Today: Here's how you can make a perfect shoofly pantry pie with ingredients already on hand. Plus, 5 important pie-baking tips.
In the dessert world, there is a whole mess of what I like to call pantry pies: pecan, pumpkin, the chess family, derby, custards (like sugar cream), and last but not least, shoofly (or its aliases: shoo-fly, molasses, sorghum, or Montgomery). All of them are good with coffee, exceptional for breakfast, and of course, we all know that they are standards at the Thanksgiving table.
More: Here's how to make a perfect pie, every time.
Generally speaking, these pies are easy to whip up, the most complicated part being the crust, and the most agonizing being the cool-down-before-you-can-eat period. I think it is also safe to say if you keep a good pantry, you almost always have the ingredients on hand -- which makes them perfect for emergencies such as, "Damn it. Today has been sucky but a pie could sure cheer me up!"
The least known of this group is the shoofly. While most have heard of it, few, I will wager, have eaten it. Maybe it's all the molasses, which can be overwhelming, or maybe it's because it isn't much known outside of Pennsylvania Dutch country and a few select pockets of the South.
Let me make it known: I am not apologetic for shoofly pie’s strong flavor. Myself, I capital "L" Love shoofly pie, but then I like good whiskey and fine cigars. This makes sense, since molasses can be as varied as vintage and terroir, and just as deeply flavored. But just like adding water to whiskey, there are ways to tame it.
You have choices when it comes to molasses: Steen's out of Louisiana, Grandma's, Brer Rabbit, and possibly small independent labels, but my favorite (because I get it local) is sorghum molasses. While this is not true molasses because it isn't made from sugarcane, it possesses the same rich qualities without the bitterness sugarcane molasses sometimes carries.
There are two camps when it comes to shoofly pie: wet-bottom shoofly and dry-bottom, which to me is totally confusing since they are both gooey. Mostly it refers to how you make the pie. More to the point: Do you prebake the crust or not? I fall securely in the dry-bottom camp.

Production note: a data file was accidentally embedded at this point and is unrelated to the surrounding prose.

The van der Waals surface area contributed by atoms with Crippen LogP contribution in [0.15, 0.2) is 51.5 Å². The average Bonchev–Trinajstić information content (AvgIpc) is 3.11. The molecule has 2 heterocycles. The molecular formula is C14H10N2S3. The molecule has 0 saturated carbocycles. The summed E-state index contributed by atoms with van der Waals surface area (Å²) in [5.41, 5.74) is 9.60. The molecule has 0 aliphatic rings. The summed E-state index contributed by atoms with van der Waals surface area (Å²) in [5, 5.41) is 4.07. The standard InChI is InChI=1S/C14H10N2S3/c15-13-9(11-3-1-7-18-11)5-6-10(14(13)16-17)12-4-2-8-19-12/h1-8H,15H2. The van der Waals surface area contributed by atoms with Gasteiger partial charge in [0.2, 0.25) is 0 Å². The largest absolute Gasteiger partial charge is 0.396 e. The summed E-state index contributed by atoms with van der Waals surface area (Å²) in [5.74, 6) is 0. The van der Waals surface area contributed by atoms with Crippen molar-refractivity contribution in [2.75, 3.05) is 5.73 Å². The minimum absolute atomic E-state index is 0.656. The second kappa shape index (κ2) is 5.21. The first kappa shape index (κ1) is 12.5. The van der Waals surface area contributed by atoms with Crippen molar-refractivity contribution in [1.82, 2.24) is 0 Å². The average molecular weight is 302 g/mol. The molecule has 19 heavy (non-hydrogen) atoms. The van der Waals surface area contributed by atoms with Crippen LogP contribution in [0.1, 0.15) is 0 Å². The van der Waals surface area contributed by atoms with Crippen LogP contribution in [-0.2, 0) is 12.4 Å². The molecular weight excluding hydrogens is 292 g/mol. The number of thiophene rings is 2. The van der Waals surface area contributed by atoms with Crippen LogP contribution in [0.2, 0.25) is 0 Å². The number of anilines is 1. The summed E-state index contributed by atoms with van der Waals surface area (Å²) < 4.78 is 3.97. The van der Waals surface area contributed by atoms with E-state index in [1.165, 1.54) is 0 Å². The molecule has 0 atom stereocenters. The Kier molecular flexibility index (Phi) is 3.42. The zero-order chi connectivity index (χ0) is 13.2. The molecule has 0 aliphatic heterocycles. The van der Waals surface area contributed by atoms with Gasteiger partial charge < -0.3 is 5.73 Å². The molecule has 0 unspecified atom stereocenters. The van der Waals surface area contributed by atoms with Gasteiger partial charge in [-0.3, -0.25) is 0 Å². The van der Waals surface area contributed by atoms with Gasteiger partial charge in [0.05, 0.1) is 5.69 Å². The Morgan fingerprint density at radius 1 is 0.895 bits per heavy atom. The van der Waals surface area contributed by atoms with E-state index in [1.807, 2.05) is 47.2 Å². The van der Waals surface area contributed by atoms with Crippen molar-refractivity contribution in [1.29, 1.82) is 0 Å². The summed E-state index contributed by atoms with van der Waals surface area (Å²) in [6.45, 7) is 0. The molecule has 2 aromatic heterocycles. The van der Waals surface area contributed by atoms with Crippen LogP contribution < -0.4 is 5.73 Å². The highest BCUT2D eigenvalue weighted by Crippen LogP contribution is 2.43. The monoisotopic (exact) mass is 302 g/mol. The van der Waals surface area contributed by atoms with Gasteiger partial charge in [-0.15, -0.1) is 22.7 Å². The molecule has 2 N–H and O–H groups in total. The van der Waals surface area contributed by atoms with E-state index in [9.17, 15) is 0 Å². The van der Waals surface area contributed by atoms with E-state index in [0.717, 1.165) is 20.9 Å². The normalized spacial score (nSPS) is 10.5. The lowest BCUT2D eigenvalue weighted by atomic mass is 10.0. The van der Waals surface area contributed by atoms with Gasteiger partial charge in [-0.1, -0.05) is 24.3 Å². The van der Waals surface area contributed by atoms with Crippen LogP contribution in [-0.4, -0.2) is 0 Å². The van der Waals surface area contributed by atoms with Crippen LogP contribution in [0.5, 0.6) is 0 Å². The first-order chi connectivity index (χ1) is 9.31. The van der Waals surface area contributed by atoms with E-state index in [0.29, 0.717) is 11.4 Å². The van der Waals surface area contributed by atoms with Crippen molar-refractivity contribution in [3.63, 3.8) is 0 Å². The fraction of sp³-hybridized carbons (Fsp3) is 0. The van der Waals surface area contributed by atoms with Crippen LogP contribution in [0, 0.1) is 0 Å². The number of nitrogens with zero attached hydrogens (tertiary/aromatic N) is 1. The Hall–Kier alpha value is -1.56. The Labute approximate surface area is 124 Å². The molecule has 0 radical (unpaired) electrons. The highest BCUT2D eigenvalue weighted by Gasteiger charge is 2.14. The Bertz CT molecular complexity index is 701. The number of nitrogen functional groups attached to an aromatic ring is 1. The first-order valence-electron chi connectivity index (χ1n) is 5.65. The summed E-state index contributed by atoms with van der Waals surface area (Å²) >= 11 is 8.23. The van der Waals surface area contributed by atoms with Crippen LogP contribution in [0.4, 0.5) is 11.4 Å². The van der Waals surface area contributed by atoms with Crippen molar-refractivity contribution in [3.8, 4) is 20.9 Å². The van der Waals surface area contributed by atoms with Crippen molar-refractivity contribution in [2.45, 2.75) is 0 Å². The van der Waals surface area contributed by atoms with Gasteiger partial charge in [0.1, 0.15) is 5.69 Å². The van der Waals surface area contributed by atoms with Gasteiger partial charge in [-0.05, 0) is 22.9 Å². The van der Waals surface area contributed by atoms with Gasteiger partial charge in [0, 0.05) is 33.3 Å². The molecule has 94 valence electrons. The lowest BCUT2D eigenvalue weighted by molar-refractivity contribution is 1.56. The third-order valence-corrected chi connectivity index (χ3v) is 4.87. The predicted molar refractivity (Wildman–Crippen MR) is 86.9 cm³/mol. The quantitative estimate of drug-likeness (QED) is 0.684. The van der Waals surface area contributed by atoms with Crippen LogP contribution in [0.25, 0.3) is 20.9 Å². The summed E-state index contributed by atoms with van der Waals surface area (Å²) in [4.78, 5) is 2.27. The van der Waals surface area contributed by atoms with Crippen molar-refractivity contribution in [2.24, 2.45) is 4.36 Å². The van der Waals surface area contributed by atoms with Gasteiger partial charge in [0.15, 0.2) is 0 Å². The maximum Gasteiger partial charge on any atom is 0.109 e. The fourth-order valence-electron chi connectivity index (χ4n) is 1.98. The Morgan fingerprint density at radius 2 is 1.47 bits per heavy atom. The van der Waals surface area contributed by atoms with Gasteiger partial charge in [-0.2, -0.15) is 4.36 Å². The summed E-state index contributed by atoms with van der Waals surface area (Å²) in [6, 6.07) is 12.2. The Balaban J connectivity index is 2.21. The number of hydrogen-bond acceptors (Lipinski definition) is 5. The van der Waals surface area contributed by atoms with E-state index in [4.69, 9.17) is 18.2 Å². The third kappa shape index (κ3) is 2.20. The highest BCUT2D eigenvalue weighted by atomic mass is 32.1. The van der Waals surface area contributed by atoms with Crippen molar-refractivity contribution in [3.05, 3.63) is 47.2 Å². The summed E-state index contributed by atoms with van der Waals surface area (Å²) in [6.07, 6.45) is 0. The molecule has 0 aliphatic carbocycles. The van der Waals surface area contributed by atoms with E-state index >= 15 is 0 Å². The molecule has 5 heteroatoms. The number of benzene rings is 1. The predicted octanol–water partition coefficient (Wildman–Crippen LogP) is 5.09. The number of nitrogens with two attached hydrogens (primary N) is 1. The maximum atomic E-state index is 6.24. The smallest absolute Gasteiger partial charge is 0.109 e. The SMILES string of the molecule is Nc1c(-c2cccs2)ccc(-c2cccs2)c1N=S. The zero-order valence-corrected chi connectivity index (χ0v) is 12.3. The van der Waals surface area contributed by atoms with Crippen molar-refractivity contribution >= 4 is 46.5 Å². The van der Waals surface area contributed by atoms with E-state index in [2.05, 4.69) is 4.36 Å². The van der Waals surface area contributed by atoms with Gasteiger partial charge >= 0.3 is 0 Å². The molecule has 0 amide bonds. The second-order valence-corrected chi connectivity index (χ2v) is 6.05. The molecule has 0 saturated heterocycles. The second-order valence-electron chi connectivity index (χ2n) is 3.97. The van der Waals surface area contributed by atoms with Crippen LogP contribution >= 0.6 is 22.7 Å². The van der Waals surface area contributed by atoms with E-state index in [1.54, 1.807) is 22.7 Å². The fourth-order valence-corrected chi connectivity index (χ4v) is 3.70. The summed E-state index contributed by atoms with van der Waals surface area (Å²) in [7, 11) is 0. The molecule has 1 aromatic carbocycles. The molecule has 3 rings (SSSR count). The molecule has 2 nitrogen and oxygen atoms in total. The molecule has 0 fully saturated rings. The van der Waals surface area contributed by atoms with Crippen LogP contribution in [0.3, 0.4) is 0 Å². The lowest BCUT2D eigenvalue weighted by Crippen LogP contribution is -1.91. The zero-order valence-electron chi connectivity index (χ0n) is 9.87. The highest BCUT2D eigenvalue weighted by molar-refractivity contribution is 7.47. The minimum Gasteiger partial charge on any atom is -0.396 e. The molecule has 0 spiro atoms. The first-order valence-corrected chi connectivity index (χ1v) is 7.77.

The cake-like top to this version is another reason to fall for it. Not all shooflies call for this method. Some use a crumble, but I like it because it reminds me of a cross between sticky toffee pudding and gingerbread.
5 Tips for Baking Custard-Style Pies
- Even though pecan and pumpkin aren’t cream and eggs, they are custard pies. If you overbake them, they will weep -- and so will you.
- Always bake custard pies, or any pie, on a baking sheet. It is much easier to remove them from the oven without crumbling the edges of your beautiful crust. Also, you can give the tray a sharp, controlled short shake and tell easily if the pie is done or not. Is it like firm Jell-O or wavy? Jell-O is the goal.
- If you dock your crust (use a fork to poke it before prebaking; this is done to prevent bubbling), use an egg white mixed with a teaspoon of water when it comes out of the oven, and egg wash the crust with a pastry brush. The white cooks and hardens instantly and keeps the crust from being absorbed into the pie, or the filling from leaking through the crust and becoming soggy.
- If you are bothered by cracks in your filling, bake your pie in a hot water bath. Simply put the pie pan with filling in a casserole, place it into the hot oven, and add hot water to the casserole until it comes two-thirds up the side of the pie pan. When the pie is done baking, remove it from the water to a rack to cool. Be careful and mindful of the hot water.
- Reserve scraps of raw pie dough. If your crust cracks while prebaking, repair it with small bits of the raw crust.
Makes 8 to 12 pieces
1 9-inch pie crust, use your favorite
1 egg white mixed with 2 teaspoons of water
2 tablespoons unsalted butter
1 cup all-purpose flour or 1/2 cup each of brown and white rice flour
A two-finger pinch of kosher salt
3/4 cups dark brown sugar (muscovado is great for this)
1/2 cup molasses
1/4 cup dark corn syrup
3/4 cups boiling water
3/4 teaspoons baking soda
1 egg, beaten
Photos by Tom Hirschfeld
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